Business

Eskom’s great results, Gupta-linked admissions and action against CEO

2017-07-19 17:20

The announcement of Eskom’s annual results included some impressive improvements, startling admissions over R500 million in payments to a Gupta-linked company and the disciplining of its suspended chief executive.

During the power utility’s integrated annual results presentation for the 2016-2017 financial year on Wednesday, Eskom’s interim chairperson, Zethembe Khoza, announced that suspended chief executive Matshela Koko would face disciplinary action.

The disciplinary action came after an investigation into tenders awarded to a company associated with Koko’s step-daughter, Koketso Choma, under his jurisdiction.

Koko was suspended when Brian Molefe returned briefly in May and promptly investigated as concerns were raised by their auditors about an apparent conflict of interest.

Eskom also admitted to paying Gupta-linked company Trillian almost R500 million in consultancy fees, after denying the claims made in a report by amaBhungane.

Khoza said while the power utility never entered into a direct contract with Trillian, it was a sub-contractor of McKinsey. McKinsey was paid R900 million.

Eskom announced that the utility had significantly improved its generation plant performance from 71.1% to 77.3% and announced a revenue increase of 7.9%, from R167 billion to R177 billion.


Acting chief executive Johnny Dladla said R20 billion was achieved in cost savings against a R17 billion target and that more than half of the funding for 2018 had already been secured.

Unplanned breakdowns were reduced from 14.9% in 2016 to 9.9% in 2017 and primary energy costs were reduced by R5.6 billion.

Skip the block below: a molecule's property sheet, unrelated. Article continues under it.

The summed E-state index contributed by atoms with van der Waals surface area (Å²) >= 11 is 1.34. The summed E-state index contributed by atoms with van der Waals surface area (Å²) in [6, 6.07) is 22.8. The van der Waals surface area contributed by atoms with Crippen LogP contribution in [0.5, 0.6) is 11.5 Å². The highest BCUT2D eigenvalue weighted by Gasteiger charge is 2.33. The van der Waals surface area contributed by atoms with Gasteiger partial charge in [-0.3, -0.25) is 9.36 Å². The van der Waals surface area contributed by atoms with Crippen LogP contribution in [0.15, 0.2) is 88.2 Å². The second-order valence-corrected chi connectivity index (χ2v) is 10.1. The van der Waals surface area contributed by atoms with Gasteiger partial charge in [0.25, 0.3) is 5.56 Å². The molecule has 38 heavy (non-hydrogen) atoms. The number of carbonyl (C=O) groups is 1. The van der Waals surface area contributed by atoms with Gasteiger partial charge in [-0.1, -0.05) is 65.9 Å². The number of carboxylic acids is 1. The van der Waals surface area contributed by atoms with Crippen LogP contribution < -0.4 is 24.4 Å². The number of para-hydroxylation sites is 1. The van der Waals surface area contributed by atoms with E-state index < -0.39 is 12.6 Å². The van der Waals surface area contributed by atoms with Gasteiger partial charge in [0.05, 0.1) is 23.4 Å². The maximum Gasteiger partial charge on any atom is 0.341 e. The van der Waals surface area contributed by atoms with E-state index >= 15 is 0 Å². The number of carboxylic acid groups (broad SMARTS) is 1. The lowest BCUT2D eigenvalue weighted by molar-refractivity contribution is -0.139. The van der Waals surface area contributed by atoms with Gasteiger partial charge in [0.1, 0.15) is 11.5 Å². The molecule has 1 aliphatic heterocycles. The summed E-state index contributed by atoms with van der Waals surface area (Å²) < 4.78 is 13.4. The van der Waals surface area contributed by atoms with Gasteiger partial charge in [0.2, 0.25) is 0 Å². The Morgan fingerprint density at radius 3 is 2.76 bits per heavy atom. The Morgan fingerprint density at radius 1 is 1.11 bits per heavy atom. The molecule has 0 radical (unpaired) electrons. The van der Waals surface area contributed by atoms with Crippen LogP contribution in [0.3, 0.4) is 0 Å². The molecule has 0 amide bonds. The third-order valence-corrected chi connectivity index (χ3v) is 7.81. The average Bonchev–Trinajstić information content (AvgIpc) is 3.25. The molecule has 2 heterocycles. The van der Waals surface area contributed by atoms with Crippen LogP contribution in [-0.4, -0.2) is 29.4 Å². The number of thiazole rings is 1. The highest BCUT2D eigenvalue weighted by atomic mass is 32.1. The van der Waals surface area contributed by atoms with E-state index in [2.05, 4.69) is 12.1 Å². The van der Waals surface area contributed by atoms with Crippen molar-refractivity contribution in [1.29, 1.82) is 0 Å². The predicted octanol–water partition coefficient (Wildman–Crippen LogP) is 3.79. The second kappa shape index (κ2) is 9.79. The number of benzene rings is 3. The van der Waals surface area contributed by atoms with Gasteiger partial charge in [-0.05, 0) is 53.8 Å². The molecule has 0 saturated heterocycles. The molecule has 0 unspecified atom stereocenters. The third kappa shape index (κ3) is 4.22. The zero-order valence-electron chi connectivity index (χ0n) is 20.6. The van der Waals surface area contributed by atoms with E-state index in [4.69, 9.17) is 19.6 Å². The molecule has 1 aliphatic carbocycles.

Municipalities were still in heavy arrears with debts mounting to nearly R10 billion, an increase of R4 billion from last year’s R6 billion. Soweto alone accounted for half of this debt.

Chief financial officer Anoj Singh also came under fire after being asked of trips to Dubai in 2015, possible Gupta links, and why Eskom reduced the R2.1-billion fine to Gupta-owned Tegeta.

Singh said the fine was reduced because of a problem with the coal crusher.

Tegeta Exploration & Resources bought the struggling optimum mine and incurred the fine when it bought the mine from Glencore, before it was concluded in arbitration.

Read: How Eskom bailed out the Guptas

On the trips to Dubai enquiry, Singh said he was preparing a document which will be shared with the board and asked for space and time to do this.

Eskom said none of this warranted a suspension.


Ndileka Lujabe
Journalist
City Press
p:+27 11 713 9001
w:www.citypress.co.za  e: ndileka.lujabe@citypress.co.za
      

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March 29 2020